Review : Deastro - Moondagger
TinymixtapesDetroit was once an epicenter of industrial progress and musical milestones; some of the most historic moments in American automotive and musical history happened here. But while the city is historically famous for the Model T and singing-sensation Martha Reeves, it’s currently infamous for the car company bailout and nutty councilwoman Martha Reeves. Indeed, the subject matter that’s propelled Detroit onto the national news cycle lately has been less than positive. This is a city that’s hurting, and in many people’s minds, the stereotype is that Detroit is either a scary place or a complete joke.
In reality, however, Detroit has some fervent champions willing to stand above the fray. Randolph Chabot, a.k.a. Deastro, is one of them, and his message of hope, pride, and brilliance is delivered within a musical kaleidoscope of intergalactic optimism. He sees the potential good in Detroit, and he protects and defends it in and through his music. This is electro-pop perfection by a guy who faces reality with fantasy, equipped with sword and shield. This isn’t to say that he’s delusional; it’s to say that he has a creative side strong enough to make the challenges of Detroit — and, really, the universe — surmountable. Although he’s been prolifically releasing stuff for the past few years, Moondagger is his first proper full-length and will likely be the introductory release to most people.
And a fitting intro it is. Moondagger stunningly displays Deastro at his best. Musically, it’s a hyper-mix of sounds familiar with an equal dose of distinctive Deastro. Sure you’ll hear traces of Joy Division, New Order, My Bloody Valentine, Brian Wilson, and Steve Reich, but nothing sounds rehashed or contrived. You can almost imagine Bernard Sumner hearing “Kurgan Wave Number One” and nodding in approval or Brian Wilson deciding that the last minute-and-a-half of “Daniel Johnson Was Stabbed...” makes up for those few years he spent locked away in his bedroom wearing his bathrobe all the time....full text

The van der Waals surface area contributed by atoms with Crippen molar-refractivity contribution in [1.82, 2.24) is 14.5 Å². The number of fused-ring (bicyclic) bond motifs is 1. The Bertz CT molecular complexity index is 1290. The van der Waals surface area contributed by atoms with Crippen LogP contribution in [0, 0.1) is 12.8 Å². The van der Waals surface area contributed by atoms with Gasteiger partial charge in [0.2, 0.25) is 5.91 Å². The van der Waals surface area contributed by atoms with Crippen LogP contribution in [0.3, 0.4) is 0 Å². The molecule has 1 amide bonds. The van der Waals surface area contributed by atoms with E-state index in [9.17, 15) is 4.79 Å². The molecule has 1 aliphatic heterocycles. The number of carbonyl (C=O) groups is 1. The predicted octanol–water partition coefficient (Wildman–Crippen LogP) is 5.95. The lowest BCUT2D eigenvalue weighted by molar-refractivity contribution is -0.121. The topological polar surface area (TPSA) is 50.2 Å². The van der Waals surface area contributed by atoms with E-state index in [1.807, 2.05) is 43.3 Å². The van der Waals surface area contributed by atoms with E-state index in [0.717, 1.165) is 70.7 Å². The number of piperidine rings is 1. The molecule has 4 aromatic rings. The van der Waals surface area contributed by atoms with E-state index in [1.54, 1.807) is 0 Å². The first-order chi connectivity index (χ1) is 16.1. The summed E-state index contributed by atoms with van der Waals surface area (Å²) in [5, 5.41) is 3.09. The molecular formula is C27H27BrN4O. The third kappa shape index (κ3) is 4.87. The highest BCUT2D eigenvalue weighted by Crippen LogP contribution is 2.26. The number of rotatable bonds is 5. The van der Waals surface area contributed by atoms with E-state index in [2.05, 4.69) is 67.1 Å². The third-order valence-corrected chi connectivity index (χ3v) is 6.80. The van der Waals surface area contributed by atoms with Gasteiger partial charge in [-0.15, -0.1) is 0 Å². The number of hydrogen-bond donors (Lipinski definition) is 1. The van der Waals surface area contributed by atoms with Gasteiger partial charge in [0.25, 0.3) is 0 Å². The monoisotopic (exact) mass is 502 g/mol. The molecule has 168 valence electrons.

BaeblemusicDeastro is a master at creating alternative worlds, full of colors and miniscule shapes spiraling into new patterns and formations, bells and twinkles and hundreds of electronic noises mashing into pop. More than that, though, more than the layers of spacey fantasy sounds and images that Moondagger paints, these are genuine, relatable pop songs. A hook, a bouncy melody, that tangles an unsuspecting listener into this world, might not be so bad of a sacrifice. Deastro's stories are rich and energetic, bright and none-suspecting of harsh gray bricks of this reality, instead sight set on beyond, beyond, stars and galaxies and an optimism 22-year-old Randolph Chabot is convinced of.
"Day of Wonder" is a song of wonder, as well, distant technicolor melodies a highway for reality and wishes, this assured colorful symphony that "all sorrows will pass away." "Vermillion Plaza" recounts an epic story spliced in between frenzied frantic beats and a song that matches its pace and plotline. Title track "Moondagger" is a catchy, energetic high pitched sprinkles of electronic melodies swirling to a full, satisfying expansive chorus....full text
ChewinggumfortheearsSpiritual space-rock may be an awkward musical term, but it's perhaps the best way to describe Randolph Chabot's unique brand of electronic pop. The 22 year-old prodigy recording under the Deastro moniker draws inspiration from singing in church choirs, eighties synth-pop and any electronic or organic instrument he can get his hands on. A collection of his earliest material was released last year as Keepers and became something of a surprise hit on eMusic, which released the compilation. Now, Chabot returns with a proper debut in Moondagger, a feverishly upbeat and effortlessly enjoyable blast of catchy pop music with an endearingly geeky sci-fi edge.
What's immediately striking about the music on Moondagger is the way Chabot squeezes so much beauty and warmth out of a palette consisting primarily of cheesy synthesizers and weird electronic noises mixed with more organic guitar and drum riffs. Instead of cold, calculated beats, songs like openers "Biophelia" and "Parallelogram" hum with emotion in the midst of crashing percussion and spacey keyboard riffs. Though the record certainly has a very outlandish theme with song titles like "Toxic Crusaders" and "Pyramid Builders," it's obvious that Chabot enjoys adding a very human element to his music which keeps the subjects more relatable and personal while still providing an inimitable listening experience. Especially great are the shifting, bizarre "Greens, Grays, And Nordics" and the epic second single "Vermillion Plaza," both of which show Deastro at their quirky, explosive best....full text
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